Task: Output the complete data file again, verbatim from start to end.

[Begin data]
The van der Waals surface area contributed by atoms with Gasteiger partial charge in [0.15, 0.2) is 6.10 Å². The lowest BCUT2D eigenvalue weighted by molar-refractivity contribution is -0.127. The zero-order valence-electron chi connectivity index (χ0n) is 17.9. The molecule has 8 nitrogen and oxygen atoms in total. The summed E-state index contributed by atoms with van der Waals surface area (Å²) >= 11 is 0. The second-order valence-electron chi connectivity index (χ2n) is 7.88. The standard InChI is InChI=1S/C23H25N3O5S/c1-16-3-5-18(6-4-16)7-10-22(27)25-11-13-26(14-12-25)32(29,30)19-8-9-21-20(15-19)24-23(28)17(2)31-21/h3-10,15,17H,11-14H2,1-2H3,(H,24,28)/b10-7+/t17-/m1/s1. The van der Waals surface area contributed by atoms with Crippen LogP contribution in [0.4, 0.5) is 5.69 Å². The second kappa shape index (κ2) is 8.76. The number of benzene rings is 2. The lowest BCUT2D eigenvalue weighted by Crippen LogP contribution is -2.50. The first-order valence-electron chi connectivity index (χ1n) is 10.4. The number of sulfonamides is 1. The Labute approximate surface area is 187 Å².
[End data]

The van der Waals surface area contributed by atoms with Gasteiger partial charge in [0.15, 0.2) is 6.10 Å². The lowest BCUT2D eigenvalue weighted by molar-refractivity contribution is -0.127. The zero-order valence-electron chi connectivity index (χ0n) is 17.9. The molecule has 8 nitrogen and oxygen atoms in total. The summed E-state index contributed by atoms with van der Waals surface area (Å²) >= 11 is 0. The second-order valence-electron chi connectivity index (χ2n) is 7.88. The standard InChI is InChI=1S/C23H25N3O5S/c1-16-3-5-18(6-4-16)7-10-22(27)25-11-13-26(14-12-25)32(29,30)19-8-9-21-20(15-19)24-23(28)17(2)31-21/h3-10,15,17H,11-14H2,1-2H3,(H,24,28)/b10-7+/t17-/m1/s1. The van der Waals surface area contributed by atoms with Crippen LogP contribution in [0.4, 0.5) is 5.69 Å². The second kappa shape index (κ2) is 8.76. The number of benzene rings is 2. The lowest BCUT2D eigenvalue weighted by Crippen LogP contribution is -2.50. The first-order valence-electron chi connectivity index (χ1n) is 10.4. The number of sulfonamides is 1. The Labute approximate surface area is 187 Å².